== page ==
A Gmail recipient of malspam would see something similar to the image below, which I created using an email account and a PHP dropper commonly used to spread Emotet malware.
How PHP Droppers Prompt File Downloads When Loaded
This also prevents email providers from scanning the dropper’s source code and using it as a basis to determine that it is malware.
So, what does the source code look like?
- Line 8 – variable $contentData is where the Emotet dropper binary code is stored in a compressed, encoded format.
- Line 9 – variable $contentName is used to define the final filename that will be displayed to the victim in the browser’s download prompt.
- Line 10 – variable $contentType is used to define the file type to the filename for Emotet dropper, in this sample it is set to application/x-dosexec for .exe but we’ve also seen application/msword for .doc files.
- Line 11-20[redacted] – is a function that performs checks on the user agent to try and determine the operating system.
- Line 21-52 – is a function that takes the malware data stored in $contentData, decompresses and decodes it, and generates the XTK1Z9yP1H8o5HCDIv.exe file in a memory buffer on the server. This means that the .exe file doesn’t persist in the file system and is only available while the PHP dropper is loaded
.exe Detection and Behavior
I was surprised to see that the XTK1Z9yP1H8o5HCDIv.exe Emotet file only had about eight detections by AV vendors when first run through VirusTotal on Dec. 3, 2019.
Unfortunately, I was unable to grab a screenshot of those results, but when I checked two days later on Dec. 5, 2019 it showed a much better detection ratio of 40/60:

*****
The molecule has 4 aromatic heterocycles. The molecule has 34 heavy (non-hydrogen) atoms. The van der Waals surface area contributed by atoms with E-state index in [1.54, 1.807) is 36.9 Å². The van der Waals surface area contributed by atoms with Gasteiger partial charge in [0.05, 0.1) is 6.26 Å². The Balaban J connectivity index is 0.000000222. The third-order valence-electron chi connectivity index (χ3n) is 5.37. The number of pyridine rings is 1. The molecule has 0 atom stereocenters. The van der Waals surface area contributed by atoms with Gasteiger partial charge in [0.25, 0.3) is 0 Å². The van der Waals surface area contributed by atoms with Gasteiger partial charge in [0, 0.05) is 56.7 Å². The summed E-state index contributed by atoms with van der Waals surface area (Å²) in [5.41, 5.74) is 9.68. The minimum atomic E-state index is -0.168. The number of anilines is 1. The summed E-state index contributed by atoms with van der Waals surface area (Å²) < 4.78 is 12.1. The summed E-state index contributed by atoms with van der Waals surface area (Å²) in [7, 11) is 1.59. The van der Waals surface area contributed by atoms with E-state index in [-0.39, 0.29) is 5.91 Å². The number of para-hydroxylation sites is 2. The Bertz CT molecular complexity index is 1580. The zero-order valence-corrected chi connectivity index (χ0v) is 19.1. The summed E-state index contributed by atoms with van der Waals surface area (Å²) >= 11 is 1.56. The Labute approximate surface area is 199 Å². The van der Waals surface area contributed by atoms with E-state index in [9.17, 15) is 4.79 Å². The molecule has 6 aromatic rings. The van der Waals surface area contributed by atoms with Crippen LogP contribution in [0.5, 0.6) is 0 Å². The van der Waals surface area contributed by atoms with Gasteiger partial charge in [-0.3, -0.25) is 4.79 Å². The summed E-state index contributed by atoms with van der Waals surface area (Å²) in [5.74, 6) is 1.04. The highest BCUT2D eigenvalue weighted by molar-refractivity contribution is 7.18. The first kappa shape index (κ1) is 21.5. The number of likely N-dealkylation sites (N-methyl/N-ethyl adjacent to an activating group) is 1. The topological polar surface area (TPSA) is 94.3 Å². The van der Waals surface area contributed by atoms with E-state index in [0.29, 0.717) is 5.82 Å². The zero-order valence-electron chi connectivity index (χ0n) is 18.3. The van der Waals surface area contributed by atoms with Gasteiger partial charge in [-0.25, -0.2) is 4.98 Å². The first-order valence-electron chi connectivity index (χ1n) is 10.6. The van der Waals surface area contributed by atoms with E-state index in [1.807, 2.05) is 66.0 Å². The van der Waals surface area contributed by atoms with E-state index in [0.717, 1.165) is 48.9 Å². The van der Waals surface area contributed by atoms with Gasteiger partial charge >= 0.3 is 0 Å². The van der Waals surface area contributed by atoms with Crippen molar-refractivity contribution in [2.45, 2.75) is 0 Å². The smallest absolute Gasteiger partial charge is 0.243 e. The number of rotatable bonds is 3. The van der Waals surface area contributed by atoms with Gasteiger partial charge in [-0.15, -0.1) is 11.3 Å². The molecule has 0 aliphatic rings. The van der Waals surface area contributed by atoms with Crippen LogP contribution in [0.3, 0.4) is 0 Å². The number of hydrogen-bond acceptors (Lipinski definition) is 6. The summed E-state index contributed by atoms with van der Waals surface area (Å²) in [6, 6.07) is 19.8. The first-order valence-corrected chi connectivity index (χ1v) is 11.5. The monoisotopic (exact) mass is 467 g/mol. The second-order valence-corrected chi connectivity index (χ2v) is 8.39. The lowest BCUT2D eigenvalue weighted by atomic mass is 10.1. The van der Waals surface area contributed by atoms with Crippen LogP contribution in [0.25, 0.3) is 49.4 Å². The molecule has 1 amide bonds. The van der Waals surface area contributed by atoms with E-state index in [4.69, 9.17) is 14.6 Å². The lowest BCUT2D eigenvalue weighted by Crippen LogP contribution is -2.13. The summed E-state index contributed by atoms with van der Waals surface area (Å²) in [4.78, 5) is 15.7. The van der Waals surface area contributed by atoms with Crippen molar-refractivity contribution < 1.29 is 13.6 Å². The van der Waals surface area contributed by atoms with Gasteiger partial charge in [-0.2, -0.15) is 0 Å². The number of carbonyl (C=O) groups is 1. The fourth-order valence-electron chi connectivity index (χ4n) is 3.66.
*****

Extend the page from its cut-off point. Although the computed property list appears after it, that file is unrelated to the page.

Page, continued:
The behavior of this XTK1Z9yP1H8o5HCDIv.exe Emotet file in a Windows environment is as expected: it acts as a malware dropper and spawns the malicious process serialfunc.exe:
The malicious process serialfunc.exe then begins harvesting credentials for exfiltration back to the attacker. In this any.run test, we can see it searching for Facebook logins.
One of the worst aspects of this malware is that oftentimes website owners will not even be aware that their website is compromised and being used to distribute malware via malspam. This results in a nasty surprise when they get blacklisted from search authorities like Google, McAfee, and Norton, and have to resolve other damaging effects of a compromised environment.
The other problem with this malware is that the PHP dropper shown in this post is not the only file added to the website environment. This infection also includes multiple backdoors that can be used by a hacker to change the encoded binary payload within the PHP dropper, along with the filename and its extension.
Here are a list of common backdoor filenames that our research team has identified so far:
These backdoors will hide in directories outside of the one hosting the PHP dropper using similar file names
This highlights why a file integrity monitoring system is crucial to your website’s security. Without one, you will likely not realize that malware has been uploaded to your website, since it doesn’t modify the website’s functionality in any obvious way.
File monitoring tools will alert you to any changes made to the filesystem. Website monitoring services like the ones found in Sucuri’s Security Platform will also scan the website’s directory against our signatures to make it easier for website owners to identify indicators of compromise.
Here’s a recent file monitoring sample of a website that uses our service:
The two files that were flagged for malicious content contain legitimate code used by the website, along with malware that has been hidden among it. If there were no warnings like these signature definitions, you’d simply see files that were modified and have to individually check them. It’s also important to note that backdoors and droppers often avoid loading on the website itself, so it’s important to scan on the server level as free website scanners like SiteCheck might be unable to detect them.
*** This is a Security Bloggers Network syndicated blog from Sucuri Blog authored by Luke Leal. Read the original post at: https://blog.sucuri.net/2019/12/how-websites-are-used-to-spread-emotet-malware.html